More specifically, as shown in FIG. 23, a pnp bipolar transistor 33, an n channel MOS transistor 22, a p channel MOS transistor 23 are formed by sequentially forming n-well region 12, p- well regions 11, 29, oxide films 13a-13e for element isolation, p+ diffusion layers 30 for connecting a collector, the gate oxide films 15a and 15b of MOS transistors, gate electrodes 16a and 16b, n+ source/drain diffusion layers 17a, 17b, n+ diffusion layer 17c for connecting a base, p+ source/drain diffusion layers 18a, 18b, n- base region 31, and p emitter region 32. A semiconductor device of Bi-CMOS type in accordance with the present invention is thus completed.

As described above, in the Bi-CMOS type semiconductor device including the pnp bipolar transistor, the impurity concentration of the buried layer in the region of the n channel MOS transistor can be made higher than the impurity concentration of the buried layer in the region of the pnp bipolar transistor. Similar effects to those in the first embodiment can therefore be obtained.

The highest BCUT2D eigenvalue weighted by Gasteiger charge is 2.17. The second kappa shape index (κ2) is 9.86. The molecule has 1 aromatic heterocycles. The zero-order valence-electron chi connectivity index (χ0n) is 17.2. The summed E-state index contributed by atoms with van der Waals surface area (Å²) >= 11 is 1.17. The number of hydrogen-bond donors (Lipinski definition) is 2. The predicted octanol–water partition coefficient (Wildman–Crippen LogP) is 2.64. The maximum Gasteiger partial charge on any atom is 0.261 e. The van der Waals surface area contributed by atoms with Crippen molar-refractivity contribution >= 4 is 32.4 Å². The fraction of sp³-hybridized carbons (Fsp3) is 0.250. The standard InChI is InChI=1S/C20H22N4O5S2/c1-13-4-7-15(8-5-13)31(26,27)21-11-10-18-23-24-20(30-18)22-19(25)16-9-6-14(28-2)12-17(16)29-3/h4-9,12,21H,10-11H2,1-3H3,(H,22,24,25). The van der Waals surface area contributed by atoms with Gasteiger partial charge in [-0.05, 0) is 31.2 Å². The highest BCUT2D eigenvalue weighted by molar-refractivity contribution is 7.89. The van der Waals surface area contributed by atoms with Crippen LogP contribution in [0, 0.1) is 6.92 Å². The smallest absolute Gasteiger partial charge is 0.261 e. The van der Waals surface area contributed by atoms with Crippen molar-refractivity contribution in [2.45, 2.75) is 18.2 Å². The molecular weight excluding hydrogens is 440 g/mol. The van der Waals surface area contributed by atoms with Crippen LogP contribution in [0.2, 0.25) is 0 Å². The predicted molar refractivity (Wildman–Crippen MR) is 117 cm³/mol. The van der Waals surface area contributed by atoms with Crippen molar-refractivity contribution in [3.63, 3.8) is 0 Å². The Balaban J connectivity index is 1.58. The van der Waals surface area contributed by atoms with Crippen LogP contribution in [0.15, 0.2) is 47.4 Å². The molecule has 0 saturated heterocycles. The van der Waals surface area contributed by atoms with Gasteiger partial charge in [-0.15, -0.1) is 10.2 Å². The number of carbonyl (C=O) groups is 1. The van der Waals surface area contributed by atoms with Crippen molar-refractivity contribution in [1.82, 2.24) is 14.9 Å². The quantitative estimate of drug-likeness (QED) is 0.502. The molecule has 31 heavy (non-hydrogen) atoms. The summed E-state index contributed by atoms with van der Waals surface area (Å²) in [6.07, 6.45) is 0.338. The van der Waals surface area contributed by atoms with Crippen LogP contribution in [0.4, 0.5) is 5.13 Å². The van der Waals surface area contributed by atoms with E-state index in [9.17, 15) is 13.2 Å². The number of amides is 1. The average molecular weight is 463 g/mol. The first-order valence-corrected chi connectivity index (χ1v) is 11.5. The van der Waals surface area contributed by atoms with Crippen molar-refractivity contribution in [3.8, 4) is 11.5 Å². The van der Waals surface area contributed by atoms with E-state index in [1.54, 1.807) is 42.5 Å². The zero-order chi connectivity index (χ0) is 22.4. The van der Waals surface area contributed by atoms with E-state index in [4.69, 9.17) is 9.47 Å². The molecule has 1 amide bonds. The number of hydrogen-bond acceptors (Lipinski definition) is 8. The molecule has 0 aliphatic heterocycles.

As in the foregoing, according to the present invention, the impurity concentration of a buried layer in a region for forming an insulating gate field effect transistor is higher than the impurity concentration of a buried layer having the same conductivity type in a region for forming a bipolar transistor. The expansion of the drain depletion layer in the insulating gate field effect transistor toward the semiconductor substrate is thus greatly restrained. The formation of a punch through between the source-drain of a field effect transistor located inside a semiconductor layer formed on the buried layer by the epitaxial growth can be effectively prevented.

The operation of a parasitic thyristor in a complementary insulating gate field effect transistor can also be restrained. The latch up tolerance of a semiconductor device in accordance with the present invention can thus be improved.